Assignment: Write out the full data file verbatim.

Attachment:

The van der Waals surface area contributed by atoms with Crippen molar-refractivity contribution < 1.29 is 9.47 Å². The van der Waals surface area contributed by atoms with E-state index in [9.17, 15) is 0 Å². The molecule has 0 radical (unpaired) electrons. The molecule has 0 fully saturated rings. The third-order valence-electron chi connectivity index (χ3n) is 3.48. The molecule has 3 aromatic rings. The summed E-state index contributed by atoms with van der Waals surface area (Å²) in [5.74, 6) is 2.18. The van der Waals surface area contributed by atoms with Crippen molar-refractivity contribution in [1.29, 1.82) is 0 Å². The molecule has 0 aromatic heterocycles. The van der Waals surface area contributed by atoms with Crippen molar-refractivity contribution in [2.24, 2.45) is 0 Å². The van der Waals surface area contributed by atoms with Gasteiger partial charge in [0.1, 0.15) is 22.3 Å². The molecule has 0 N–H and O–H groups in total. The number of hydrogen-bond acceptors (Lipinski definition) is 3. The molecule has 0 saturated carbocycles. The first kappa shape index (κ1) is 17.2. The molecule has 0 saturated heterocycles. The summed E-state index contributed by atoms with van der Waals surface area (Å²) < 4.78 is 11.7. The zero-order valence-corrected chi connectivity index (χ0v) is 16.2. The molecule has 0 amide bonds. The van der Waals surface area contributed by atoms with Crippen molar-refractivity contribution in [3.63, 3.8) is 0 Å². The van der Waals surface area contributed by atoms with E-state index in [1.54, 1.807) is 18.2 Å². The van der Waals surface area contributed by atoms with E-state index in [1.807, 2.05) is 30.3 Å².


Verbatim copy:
The van der Waals surface area contributed by atoms with Crippen molar-refractivity contribution < 1.29 is 9.47 Å². The van der Waals surface area contributed by atoms with E-state index in [9.17, 15) is 0 Å². The molecule has 0 radical (unpaired) electrons. The molecule has 0 fully saturated rings. The third-order valence-electron chi connectivity index (χ3n) is 3.48. The molecule has 3 aromatic rings. The summed E-state index contributed by atoms with van der Waals surface area (Å²) in [5.74, 6) is 2.18. The van der Waals surface area contributed by atoms with Crippen molar-refractivity contribution in [1.29, 1.82) is 0 Å². The molecule has 0 aromatic heterocycles. The van der Waals surface area contributed by atoms with Crippen molar-refractivity contribution in [2.24, 2.45) is 0 Å². The van der Waals surface area contributed by atoms with Gasteiger partial charge in [0.1, 0.15) is 22.3 Å². The molecule has 0 N–H and O–H groups in total. The number of hydrogen-bond acceptors (Lipinski definition) is 3. The molecule has 0 saturated carbocycles. The first kappa shape index (κ1) is 17.2. The molecule has 0 saturated heterocycles. The summed E-state index contributed by atoms with van der Waals surface area (Å²) < 4.78 is 11.7. The zero-order valence-corrected chi connectivity index (χ0v) is 16.2. The molecule has 0 amide bonds. The van der Waals surface area contributed by atoms with Crippen molar-refractivity contribution in [3.63, 3.8) is 0 Å². The van der Waals surface area contributed by atoms with E-state index in [1.54, 1.807) is 18.2 Å². The van der Waals surface area contributed by atoms with E-state index in [1.807, 2.05) is 30.3 Å².